B. Imprint Molecules
Another aspect of the invention is an imprint molecule (IM). The IM is a molecule present during polymerization of an MIP that is not polymerized nor covalently bound to the polymer matrix, but rather is a molecule about which the MIP forms. During polymerization, the IM provides certain molecular scale physical and electrical constraints on the polymer matrix, thereby helping to create a binding site. For MIP in which IM binding is the result primarily of hydrogen bonding, the IM preferably is capable of significant hydrogen bonding with the portion of the MIP within the binding site. In such cases the IM preferably includes more than one hydrogen atom covalently bound to an electronegative atom, the hydrogen atom thereby being able to form a hydrogen bond with an electron density (such as an electron density about an electronegative heteroatom) at the binding site. In an alternate environment, the IM provides an electron density that can bind with hydrogen atoms on the polymer matrix and within the binding site.
There is no particular limit on the molecule used as an IM. For larger IM molecules, however, a smaller proportion of the whole of the IM interacts with the polymer at a binding site, such that, for large molecules, even degradation products of the IM will be bound at the binding site, if such degradation products are present. Thus MIP produced using large molecule IM will be less selective for the IM than will MIP produced using small molecule IM.
C. Electroactive Polymers
As a subset of molecularly imprinted polymers (MIP), electroactive molecularly imprinted polymers (EMIP) is a class limited to those MIP that are electroactive. An EMIP is an MIP capable in some fashion of participating in an electric charge transfer. An EMIP certainly includes those MIP which are termed conducting, i.e., those MIP capable of conducting electricity, no matter the level of conductivity. Additionally, EMIP include those MIP for which at least some portion of the polymer is capable of undergoing electrochemical reduction or oxidation.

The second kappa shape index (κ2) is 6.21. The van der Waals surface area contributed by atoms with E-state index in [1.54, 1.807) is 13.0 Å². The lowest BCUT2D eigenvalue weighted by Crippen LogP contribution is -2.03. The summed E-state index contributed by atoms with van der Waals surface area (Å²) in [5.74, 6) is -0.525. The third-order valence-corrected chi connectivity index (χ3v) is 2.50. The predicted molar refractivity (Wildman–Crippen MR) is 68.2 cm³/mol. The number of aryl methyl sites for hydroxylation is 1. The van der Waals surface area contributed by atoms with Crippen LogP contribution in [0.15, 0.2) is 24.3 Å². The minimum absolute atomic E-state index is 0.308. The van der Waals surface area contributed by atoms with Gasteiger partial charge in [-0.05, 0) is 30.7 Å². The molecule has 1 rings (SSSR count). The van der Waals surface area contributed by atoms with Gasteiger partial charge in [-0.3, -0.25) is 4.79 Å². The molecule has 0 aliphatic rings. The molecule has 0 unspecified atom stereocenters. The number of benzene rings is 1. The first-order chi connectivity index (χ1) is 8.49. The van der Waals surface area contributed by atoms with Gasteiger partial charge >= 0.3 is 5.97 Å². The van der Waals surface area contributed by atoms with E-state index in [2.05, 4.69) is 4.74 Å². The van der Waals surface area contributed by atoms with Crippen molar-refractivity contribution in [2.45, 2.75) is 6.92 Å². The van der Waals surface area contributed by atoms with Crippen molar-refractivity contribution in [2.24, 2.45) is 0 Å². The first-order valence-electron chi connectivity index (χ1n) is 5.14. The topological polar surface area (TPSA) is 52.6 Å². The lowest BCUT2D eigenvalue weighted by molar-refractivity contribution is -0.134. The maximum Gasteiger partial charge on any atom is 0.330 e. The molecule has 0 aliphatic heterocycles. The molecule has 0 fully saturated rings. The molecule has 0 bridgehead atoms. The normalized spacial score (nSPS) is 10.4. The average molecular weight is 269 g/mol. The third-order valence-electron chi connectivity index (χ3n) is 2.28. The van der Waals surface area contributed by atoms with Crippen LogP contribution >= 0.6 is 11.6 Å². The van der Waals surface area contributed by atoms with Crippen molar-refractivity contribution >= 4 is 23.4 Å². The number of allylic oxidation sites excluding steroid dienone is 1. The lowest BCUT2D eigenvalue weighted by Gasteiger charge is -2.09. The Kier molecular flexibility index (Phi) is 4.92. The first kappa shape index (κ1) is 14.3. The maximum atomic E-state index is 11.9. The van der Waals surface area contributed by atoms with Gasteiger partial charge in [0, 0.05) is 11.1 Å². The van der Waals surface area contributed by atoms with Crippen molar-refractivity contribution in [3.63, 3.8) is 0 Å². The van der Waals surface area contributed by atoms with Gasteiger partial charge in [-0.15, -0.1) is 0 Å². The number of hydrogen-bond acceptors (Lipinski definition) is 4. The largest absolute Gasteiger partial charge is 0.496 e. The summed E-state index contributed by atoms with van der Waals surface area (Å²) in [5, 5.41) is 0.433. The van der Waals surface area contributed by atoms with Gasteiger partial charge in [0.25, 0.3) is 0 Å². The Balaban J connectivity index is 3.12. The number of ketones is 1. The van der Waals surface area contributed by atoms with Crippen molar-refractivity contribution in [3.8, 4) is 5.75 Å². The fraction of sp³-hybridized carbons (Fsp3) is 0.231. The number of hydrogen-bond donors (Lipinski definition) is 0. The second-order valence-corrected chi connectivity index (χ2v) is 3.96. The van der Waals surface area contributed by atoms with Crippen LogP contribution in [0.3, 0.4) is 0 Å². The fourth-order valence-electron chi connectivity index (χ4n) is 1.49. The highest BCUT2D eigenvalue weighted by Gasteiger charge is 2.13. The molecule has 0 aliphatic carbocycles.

U.S. Pat. No. 4,519,938, which is incorporated herein by reference, describes polymers that may be used in the practice of an embodiment of this invention. Such polymers include, but are not limited to polyaniline, polypyrrole, polythiophenes, polyethylenedioxythiophene, and poly(p-phenylene vinylene). More preferably, polymers to be used in embodiments include poly(methylene green) (“PMG”), poly(methylene blue) (“PMB”), poly(phenol red) (“PPR”), and poly(neutral red) (“PNR”). Generally preferred polymers are those based on monomers having a high degree of conjugation, specifically including highly conjugated polycyclic monomer's. These polymers allow for imprint formation, i.e., the formation of a binding site in the polymer matrix about the IM, that provides a three-dimensional shape conforming to and enhancing the binding interactions between the IM and the polymer matrix, creating an MIP that is more selective for the IM than for MIP based on monomers having a simpler structure. A class of preferred polymers can be generally termed polyazines. For embodiments that are to be used in connection with drug delivery in a living organism, it is preferred that the electroactive polymer be biocompatible. PMG is an example of a biocompatible EMIP.